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The issue I have is companies like Google and Puri.sm have asked Intel and AMD for a blank signed blob that completely disables ME but they have refused this. It would take them literally no time at all. This raises all sorts of red flags that something dodgy is going on.

If you had the chance to make a supplier who creates millions of chromebooks happy, wouldn't you take every opportunity to help them, especially if it costs you little to no money at all. Obviously there is a big reason why they don't want this backdoor removed.

Which is why someone with deep enough pockets and some help by the community (crowdfunding?) should invest in making open alternatives possible. Thousands of people have been laid off in the past by big silicon corporations, I refuse to believe there aren't 10 of those people in the world who caannot be hired to design an open platform. It doesn't have to be fast as modern processors; if it allows opening a webpage at acceptable speed or playing a video at 30fps 720p that is more than enough for most us, and more importantly would send a huge message. Many would of course disagree, mainly gamers who would sell their soul to the devil for a faster graphics card or other people who don't care about their privacy. Once the design is done, it comes the fab. Decades ago any company would have to set up its own but today there are fabless companies who design chips and fabs producing them for various customers, so it's just a matter of money. The goal isn't to create an alternative with respect to computing power, but rather in usage. The message is "we're not using your bugged shit to communicate among us or keep our data".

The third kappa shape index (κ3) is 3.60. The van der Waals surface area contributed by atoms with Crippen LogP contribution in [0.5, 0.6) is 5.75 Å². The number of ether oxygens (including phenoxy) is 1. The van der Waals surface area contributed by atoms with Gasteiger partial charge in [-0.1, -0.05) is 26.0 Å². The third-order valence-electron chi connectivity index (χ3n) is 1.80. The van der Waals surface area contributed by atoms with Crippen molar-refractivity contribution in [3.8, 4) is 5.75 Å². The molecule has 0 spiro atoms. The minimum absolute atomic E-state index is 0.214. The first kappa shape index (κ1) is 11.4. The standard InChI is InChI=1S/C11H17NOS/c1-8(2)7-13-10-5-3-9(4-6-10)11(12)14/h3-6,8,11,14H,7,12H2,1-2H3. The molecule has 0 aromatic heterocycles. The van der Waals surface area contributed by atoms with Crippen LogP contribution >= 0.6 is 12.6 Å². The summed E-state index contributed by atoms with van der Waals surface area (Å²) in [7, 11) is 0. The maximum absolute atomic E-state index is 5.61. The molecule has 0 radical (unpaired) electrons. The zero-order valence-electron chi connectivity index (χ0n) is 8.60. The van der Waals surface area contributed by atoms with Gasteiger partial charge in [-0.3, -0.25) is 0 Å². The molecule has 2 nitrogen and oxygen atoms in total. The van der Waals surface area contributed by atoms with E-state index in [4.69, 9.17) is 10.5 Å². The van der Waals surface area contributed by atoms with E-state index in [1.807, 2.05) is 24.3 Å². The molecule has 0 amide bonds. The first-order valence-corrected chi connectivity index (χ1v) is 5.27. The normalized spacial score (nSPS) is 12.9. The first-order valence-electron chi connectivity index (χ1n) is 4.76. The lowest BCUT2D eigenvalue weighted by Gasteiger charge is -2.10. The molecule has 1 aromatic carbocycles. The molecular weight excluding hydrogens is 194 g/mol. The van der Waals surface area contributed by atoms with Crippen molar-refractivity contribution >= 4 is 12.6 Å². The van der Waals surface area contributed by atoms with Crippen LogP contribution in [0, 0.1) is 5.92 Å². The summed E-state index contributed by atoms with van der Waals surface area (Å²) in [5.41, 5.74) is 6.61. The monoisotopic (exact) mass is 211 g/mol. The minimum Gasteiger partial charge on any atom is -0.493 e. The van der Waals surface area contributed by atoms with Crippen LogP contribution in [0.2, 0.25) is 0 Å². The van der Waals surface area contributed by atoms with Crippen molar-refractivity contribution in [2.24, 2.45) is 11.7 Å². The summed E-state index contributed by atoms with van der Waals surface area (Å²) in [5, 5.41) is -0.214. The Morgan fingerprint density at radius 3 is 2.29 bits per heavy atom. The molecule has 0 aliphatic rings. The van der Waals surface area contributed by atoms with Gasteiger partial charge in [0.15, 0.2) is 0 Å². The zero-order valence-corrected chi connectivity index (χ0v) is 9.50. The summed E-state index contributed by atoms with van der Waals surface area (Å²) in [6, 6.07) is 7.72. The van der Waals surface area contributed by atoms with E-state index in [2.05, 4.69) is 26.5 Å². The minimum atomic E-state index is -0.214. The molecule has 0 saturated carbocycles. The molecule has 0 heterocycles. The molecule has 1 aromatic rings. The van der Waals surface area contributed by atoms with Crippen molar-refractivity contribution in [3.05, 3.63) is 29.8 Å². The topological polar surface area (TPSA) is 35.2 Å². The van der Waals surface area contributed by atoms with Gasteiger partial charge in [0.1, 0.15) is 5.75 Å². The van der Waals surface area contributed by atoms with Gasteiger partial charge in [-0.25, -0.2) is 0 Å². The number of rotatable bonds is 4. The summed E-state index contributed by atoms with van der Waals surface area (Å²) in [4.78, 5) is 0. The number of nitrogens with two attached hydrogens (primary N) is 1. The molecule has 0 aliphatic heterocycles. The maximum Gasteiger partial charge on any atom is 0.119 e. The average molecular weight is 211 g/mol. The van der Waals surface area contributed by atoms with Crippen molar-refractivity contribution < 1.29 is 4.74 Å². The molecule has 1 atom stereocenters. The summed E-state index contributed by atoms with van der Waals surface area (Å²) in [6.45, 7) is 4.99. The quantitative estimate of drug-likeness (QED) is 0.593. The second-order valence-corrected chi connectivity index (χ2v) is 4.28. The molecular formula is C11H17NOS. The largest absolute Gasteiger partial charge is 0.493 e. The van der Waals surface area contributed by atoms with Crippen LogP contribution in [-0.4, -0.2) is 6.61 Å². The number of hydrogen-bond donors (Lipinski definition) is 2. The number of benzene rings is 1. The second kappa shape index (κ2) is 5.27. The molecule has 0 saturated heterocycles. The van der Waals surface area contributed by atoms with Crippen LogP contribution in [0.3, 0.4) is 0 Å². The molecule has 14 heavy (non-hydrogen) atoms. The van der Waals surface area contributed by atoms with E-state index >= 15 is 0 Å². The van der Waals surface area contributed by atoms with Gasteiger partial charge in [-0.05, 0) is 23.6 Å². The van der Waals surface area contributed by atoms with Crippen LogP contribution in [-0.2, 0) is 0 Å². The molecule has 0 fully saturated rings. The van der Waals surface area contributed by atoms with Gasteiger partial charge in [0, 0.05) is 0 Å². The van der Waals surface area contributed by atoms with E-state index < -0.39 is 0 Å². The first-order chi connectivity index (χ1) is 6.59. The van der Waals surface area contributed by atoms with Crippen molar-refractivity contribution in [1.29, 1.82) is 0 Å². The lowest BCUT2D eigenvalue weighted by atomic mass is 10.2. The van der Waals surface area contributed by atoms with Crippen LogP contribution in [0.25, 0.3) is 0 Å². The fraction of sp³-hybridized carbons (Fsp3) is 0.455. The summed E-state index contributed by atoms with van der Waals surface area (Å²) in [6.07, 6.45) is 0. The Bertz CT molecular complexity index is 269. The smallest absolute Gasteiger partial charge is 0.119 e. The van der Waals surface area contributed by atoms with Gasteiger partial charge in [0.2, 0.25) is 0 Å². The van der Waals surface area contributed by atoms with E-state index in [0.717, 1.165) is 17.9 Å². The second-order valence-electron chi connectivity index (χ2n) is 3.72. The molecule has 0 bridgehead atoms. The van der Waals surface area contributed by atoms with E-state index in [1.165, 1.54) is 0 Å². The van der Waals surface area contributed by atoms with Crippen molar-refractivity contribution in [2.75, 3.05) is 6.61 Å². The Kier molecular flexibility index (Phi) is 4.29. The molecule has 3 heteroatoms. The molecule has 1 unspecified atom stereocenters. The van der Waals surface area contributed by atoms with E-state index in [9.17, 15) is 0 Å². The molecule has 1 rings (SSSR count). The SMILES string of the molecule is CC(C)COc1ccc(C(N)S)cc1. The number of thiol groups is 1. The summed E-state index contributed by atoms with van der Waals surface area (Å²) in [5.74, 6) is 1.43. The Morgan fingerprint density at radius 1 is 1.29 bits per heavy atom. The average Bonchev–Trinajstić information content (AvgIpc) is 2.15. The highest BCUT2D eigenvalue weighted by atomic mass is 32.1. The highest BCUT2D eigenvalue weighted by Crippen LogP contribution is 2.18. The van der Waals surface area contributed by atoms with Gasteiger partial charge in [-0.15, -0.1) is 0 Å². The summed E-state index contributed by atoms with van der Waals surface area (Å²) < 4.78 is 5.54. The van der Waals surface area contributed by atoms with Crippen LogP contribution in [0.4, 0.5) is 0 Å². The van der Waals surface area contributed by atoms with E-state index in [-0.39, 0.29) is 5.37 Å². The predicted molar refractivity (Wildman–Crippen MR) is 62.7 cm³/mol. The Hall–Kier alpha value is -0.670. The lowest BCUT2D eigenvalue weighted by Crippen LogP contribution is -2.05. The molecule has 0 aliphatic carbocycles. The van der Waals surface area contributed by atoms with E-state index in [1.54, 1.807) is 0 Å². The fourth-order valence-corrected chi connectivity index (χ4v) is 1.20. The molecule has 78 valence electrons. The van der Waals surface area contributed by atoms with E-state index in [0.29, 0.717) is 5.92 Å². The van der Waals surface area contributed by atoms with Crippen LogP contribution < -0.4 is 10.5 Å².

halvar flake (Google P0 security guy) talk a bit about it in the last Black Hat Asia : https://www.youtube.com/watch?v=JCa3PBt4r-k.

Basically he says that even Google is puny (in terms of production units) in front of Intel or Samsung, and cannot ask for custom firmwares.

Hardware security is currently a shit show because of global monopolies/"oligopolies".

If Google is tiny in Intel's eyes, who isn't?

They operate a top 3 cloud service and have enormous internal data centers as well.

Companies that act as OEMs for enterprises most likely have a larger footprint of Intel installs than Google. Any single companies usage of a product is dwarfed by how much effective installs a large OEM might have.

Maybe if Lenovo, Toshiba, Acer, Dell, etc all asked Intel to provide said blobs (and the threat was tangible) then they would probably reconsider.

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